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MY DEAREST FRIEND,
I THINK I have sometimes observed to you in conversation, that upon examining the biography of illustrious men, you will generally find some female about them, in the relation of mother, or wife, or sister, to whose instigation a great part of their merit is to be ascribed. You will find a curious example of this in the case of Aspasia, the wife of Pericles. She was a woman of the greatest beauty and the first genius. She taught him, it is said, his refined maxims of policy, his lofty imperial eloquence, nay, even composed the speeches on which so great a share of his reputation was founded. The best men in Athens frequented her house and brought their wives to receive lessons from her of economy and right deportment. Socrates himself was her pupil in eloquence, and gives her the honor of that funeral oration, which he delivers in the Menexenus of Plato. Aristophanes, in deed, abuses this famous lady, but Socrates does her honor.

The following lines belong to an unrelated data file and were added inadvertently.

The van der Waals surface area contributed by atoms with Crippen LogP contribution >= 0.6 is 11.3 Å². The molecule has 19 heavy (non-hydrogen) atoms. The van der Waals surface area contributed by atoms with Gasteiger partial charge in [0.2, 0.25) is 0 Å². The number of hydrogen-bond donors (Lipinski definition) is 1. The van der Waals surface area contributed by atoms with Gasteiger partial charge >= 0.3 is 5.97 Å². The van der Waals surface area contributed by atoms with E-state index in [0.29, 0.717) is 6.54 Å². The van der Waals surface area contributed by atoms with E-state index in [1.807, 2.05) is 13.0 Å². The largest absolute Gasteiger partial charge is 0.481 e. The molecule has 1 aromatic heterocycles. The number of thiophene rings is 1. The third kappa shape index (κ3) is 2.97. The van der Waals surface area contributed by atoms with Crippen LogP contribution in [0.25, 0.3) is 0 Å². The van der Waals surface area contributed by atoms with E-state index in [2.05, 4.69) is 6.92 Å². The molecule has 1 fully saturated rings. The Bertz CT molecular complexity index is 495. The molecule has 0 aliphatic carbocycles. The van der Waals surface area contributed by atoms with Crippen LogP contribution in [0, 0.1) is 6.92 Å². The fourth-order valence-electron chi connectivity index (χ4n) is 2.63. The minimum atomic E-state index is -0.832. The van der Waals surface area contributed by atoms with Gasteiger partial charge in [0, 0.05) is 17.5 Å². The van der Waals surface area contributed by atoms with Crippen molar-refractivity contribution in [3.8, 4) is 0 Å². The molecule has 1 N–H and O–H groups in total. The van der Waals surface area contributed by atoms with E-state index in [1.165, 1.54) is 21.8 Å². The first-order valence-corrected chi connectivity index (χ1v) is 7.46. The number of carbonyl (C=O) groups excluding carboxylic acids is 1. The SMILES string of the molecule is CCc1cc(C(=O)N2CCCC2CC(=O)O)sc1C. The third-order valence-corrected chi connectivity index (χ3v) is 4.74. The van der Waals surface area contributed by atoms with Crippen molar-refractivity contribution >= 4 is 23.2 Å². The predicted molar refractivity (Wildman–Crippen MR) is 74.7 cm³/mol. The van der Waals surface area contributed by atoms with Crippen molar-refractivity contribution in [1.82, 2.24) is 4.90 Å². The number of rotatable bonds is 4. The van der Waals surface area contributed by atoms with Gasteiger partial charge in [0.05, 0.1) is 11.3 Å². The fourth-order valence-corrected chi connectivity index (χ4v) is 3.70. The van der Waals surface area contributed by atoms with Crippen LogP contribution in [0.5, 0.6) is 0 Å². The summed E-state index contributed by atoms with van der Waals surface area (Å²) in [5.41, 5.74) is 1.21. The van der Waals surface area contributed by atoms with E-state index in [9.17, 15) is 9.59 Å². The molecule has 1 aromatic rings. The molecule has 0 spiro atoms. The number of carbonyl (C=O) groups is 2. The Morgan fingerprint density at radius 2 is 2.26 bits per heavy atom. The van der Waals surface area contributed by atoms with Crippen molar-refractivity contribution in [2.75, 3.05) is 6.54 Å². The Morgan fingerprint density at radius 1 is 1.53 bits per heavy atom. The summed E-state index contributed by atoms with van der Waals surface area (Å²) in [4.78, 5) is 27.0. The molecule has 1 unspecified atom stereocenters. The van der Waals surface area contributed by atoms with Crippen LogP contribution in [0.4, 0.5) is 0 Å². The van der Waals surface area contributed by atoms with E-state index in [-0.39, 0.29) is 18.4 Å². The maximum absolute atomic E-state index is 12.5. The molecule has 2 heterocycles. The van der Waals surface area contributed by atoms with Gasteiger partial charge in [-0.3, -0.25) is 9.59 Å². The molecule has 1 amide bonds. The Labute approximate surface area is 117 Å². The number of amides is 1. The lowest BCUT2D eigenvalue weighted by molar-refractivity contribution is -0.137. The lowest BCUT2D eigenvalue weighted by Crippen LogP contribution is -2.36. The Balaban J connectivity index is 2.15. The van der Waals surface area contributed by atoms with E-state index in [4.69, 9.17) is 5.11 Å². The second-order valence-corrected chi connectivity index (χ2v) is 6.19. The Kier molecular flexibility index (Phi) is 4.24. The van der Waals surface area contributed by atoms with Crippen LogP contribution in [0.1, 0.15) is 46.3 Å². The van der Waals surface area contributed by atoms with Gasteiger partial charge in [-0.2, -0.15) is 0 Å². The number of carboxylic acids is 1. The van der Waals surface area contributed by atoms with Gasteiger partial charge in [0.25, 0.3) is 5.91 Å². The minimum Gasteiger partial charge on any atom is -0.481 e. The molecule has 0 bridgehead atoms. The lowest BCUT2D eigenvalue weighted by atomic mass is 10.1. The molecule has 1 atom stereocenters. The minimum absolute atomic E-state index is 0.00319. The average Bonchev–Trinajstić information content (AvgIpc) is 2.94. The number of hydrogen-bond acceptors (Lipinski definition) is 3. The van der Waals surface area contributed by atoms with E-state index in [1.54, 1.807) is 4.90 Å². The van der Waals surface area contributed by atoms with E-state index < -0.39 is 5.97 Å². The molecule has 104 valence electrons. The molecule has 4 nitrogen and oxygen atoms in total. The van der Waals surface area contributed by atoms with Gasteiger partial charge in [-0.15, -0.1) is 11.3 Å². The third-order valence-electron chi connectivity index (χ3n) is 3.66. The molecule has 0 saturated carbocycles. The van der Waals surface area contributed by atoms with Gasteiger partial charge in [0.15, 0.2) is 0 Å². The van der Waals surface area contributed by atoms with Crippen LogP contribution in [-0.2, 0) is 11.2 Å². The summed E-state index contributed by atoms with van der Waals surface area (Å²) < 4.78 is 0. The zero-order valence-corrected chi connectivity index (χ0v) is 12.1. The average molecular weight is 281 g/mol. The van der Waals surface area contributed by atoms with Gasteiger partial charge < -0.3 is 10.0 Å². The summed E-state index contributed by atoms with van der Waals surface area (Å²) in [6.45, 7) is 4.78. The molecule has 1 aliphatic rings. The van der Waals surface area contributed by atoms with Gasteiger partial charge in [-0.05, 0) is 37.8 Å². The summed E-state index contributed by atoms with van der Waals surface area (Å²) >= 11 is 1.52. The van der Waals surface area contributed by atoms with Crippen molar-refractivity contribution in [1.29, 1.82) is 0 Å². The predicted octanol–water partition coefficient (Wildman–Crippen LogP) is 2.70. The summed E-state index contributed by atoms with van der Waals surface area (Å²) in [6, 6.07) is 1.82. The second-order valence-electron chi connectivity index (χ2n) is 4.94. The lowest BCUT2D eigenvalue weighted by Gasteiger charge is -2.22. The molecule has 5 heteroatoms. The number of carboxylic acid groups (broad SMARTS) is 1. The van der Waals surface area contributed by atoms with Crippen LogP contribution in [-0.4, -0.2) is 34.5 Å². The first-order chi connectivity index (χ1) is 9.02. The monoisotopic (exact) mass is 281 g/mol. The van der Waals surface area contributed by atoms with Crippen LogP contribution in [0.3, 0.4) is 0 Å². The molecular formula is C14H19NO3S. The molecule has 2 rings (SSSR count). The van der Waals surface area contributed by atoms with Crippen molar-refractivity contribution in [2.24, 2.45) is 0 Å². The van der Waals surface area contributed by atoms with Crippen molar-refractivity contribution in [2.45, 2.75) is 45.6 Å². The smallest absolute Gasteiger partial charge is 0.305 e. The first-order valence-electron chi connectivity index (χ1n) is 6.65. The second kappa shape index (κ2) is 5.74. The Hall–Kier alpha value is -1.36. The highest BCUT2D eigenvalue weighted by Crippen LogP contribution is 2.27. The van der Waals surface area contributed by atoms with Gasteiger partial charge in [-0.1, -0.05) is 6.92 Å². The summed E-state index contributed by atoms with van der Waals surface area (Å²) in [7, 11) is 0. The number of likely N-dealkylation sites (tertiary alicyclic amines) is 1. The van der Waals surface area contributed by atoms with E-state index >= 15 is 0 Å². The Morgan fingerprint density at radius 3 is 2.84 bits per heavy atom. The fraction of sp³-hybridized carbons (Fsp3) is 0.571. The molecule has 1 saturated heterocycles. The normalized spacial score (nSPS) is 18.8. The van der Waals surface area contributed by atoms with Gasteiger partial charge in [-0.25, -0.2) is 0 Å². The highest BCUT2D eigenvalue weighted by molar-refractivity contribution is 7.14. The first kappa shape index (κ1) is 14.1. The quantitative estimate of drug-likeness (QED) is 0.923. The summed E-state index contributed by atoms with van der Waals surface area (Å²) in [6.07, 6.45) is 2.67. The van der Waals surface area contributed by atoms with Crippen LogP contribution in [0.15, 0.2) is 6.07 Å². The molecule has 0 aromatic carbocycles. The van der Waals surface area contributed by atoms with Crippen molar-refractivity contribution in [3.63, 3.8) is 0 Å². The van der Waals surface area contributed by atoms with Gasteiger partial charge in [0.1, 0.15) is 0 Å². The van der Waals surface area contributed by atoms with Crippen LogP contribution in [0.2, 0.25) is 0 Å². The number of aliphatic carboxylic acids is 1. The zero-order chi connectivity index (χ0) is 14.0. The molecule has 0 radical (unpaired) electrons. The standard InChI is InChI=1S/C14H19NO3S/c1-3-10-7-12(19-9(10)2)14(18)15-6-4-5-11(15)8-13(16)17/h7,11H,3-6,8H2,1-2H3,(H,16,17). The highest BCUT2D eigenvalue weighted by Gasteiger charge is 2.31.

I wish some of our great men had such wives. By the account in your last letter, it seems the women in Boston begin to think themselves able to serve their country. What a pity it is, that our generals in the northern districts had not Aspasias to their wives !
I believe the two Howes have not very great women for wives. If they had, we should suffer more from their exertions than we do. This is our good fortune. A woman of good sense would not let her husband spend five weeks at sea in such a season of the year. A smart wife would have put Howe in possession of Philadelphia, a long time ago.
- John Adams
- Letters of John Adams, Addressed to His Wife. Edited by His Grandson, Charles Francis Adams, Volume I, 1841